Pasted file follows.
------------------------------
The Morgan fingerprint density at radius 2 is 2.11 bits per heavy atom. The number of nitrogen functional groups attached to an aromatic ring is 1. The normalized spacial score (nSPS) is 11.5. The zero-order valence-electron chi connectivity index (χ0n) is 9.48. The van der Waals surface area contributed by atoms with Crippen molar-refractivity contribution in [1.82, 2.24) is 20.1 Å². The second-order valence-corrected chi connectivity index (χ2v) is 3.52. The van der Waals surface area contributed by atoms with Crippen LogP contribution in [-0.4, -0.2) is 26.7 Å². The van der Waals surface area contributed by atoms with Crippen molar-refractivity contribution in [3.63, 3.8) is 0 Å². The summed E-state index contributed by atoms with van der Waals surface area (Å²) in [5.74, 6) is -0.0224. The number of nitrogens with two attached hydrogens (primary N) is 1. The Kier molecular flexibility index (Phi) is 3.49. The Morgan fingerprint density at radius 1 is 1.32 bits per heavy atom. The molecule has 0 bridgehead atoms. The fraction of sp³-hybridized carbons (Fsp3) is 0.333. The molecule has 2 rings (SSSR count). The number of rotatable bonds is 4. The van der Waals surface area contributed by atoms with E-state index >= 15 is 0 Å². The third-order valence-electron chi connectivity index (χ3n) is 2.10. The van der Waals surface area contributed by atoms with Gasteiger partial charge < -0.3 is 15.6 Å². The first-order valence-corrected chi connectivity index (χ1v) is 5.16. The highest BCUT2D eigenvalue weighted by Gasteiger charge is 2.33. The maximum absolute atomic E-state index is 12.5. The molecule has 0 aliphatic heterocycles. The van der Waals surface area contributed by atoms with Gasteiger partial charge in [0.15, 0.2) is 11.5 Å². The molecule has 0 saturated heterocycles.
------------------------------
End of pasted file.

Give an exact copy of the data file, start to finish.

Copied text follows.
The Morgan fingerprint density at radius 2 is 2.11 bits per heavy atom. The number of nitrogen functional groups attached to an aromatic ring is 1. The normalized spacial score (nSPS) is 11.5. The zero-order valence-electron chi connectivity index (χ0n) is 9.48. The van der Waals surface area contributed by atoms with Crippen molar-refractivity contribution in [1.82, 2.24) is 20.1 Å². The second-order valence-corrected chi connectivity index (χ2v) is 3.52. The van der Waals surface area contributed by atoms with Crippen LogP contribution in [-0.4, -0.2) is 26.7 Å². The van der Waals surface area contributed by atoms with Crippen molar-refractivity contribution in [3.63, 3.8) is 0 Å². The summed E-state index contributed by atoms with van der Waals surface area (Å²) in [5.74, 6) is -0.0224. The number of nitrogens with two attached hydrogens (primary N) is 1. The Kier molecular flexibility index (Phi) is 3.49. The Morgan fingerprint density at radius 1 is 1.32 bits per heavy atom. The molecule has 0 bridgehead atoms. The fraction of sp³-hybridized carbons (Fsp3) is 0.333. The molecule has 2 rings (SSSR count). The number of rotatable bonds is 4. The van der Waals surface area contributed by atoms with E-state index >= 15 is 0 Å². The third-order valence-electron chi connectivity index (χ3n) is 2.10. The van der Waals surface area contributed by atoms with Gasteiger partial charge < -0.3 is 15.6 Å². The first-order valence-corrected chi connectivity index (χ1v) is 5.16. The highest BCUT2D eigenvalue weighted by Gasteiger charge is 2.33. The maximum absolute atomic E-state index is 12.5. The molecule has 0 aliphatic heterocycles. The van der Waals surface area contributed by atoms with Gasteiger partial charge in [0.15, 0.2) is 11.5 Å². The molecule has 0 saturated heterocycles.